Southern Company, a Georgia utility, is building a new nuclear power plant with the help of a federal loan guarantee. However, the Solyndra experience is making politicians skittish about extending loan guarantees for future nuclear plant startups. Credit: Southern Company

CTT’s Peter Wray has been following the Solyndra calamity since it started to develop last summer. That story continues to unfold and may take years to fully unpack.

Meanwhile, politicians are adopting a “once bitten, twice shy” approach to making federal loan guarantees, and new nuclear startups are likely to feel the bite according to a story by Peter Fairley published online by MIT’s Technology Review.

The story reports that politicians are making apples-to-oranges comparisons between bankrupt Solyndra and its $535 million federal loan guarantee and loan guarantees that DOE offers utilities to build new nuclear power plants. But, the story points out three key differences between these fruit baskets.

First, the only active reactor projects are in southern states, whose utility-friendly laws allow utility companies to recover loan costs from customers in advance. For example, the Georgia utility, Southern Company, is “unlikely to default on its $8 billion loan guarantee because, under Georgia law, it is prebilling its customers for much of the cost.”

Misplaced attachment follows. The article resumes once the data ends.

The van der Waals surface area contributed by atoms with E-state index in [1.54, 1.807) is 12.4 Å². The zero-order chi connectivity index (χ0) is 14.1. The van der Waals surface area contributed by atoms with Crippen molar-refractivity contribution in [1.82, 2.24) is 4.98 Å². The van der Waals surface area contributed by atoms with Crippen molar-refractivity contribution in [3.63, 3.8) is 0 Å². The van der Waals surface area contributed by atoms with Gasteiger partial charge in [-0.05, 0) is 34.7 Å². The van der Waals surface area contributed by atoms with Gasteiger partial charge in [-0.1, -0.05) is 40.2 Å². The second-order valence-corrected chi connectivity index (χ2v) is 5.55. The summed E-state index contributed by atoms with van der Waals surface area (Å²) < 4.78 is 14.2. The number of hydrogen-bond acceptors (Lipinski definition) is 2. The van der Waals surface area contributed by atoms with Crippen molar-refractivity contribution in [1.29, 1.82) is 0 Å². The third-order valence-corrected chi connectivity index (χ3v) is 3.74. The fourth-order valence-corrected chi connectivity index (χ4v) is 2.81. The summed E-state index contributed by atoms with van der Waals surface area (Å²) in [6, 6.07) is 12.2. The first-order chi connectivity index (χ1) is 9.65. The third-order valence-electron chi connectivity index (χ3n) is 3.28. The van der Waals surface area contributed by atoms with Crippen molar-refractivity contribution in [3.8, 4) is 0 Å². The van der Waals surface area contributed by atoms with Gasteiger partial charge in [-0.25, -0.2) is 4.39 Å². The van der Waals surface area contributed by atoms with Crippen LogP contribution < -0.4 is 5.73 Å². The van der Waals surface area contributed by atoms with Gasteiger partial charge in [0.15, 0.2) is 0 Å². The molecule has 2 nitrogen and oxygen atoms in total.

Second, utilities that receive nuclear loan guarantees are required to pay a fee “based on the risk the federal government will face.” Solyndra was not bound by a similar risk-based cost.

Finally, the story points out that federal exposure to potential loan default was reduced by the cancellation of several projects that were on the docket in states with unregulated-thus higher risk-power markets. Projects in Texas and Maryland were scrubbed, for example. The cost of electricity from new nuclear power plants is estimated to be two to three times greater than the average price of US power. The price of natural gas is projected to stay low into the 2030s, which will keep economic justification of new plants out of reach for a long time, especially in unregulated markets.

The story concludes, “While the Solyndra case appears unlikely to be replicated with nuclear loan guarantees, political attacks from Congressional Republicans on the wisdom of loan guarantees for energy projects may, ironically, hurt the prospects for further nuclear projects that many support. The Obama administration has just $8 billion left to support new nuclear loans, and has asked Congress for another $36 billion.”

Peter Bradford, an expert cited in the story, notes that some of the political opponents of loan guarantees are painting themselves into a corner. “The Republican rhetoric is every bit as applicable to nuclear loan guarantees as it is to poor old Solyndra,” he says.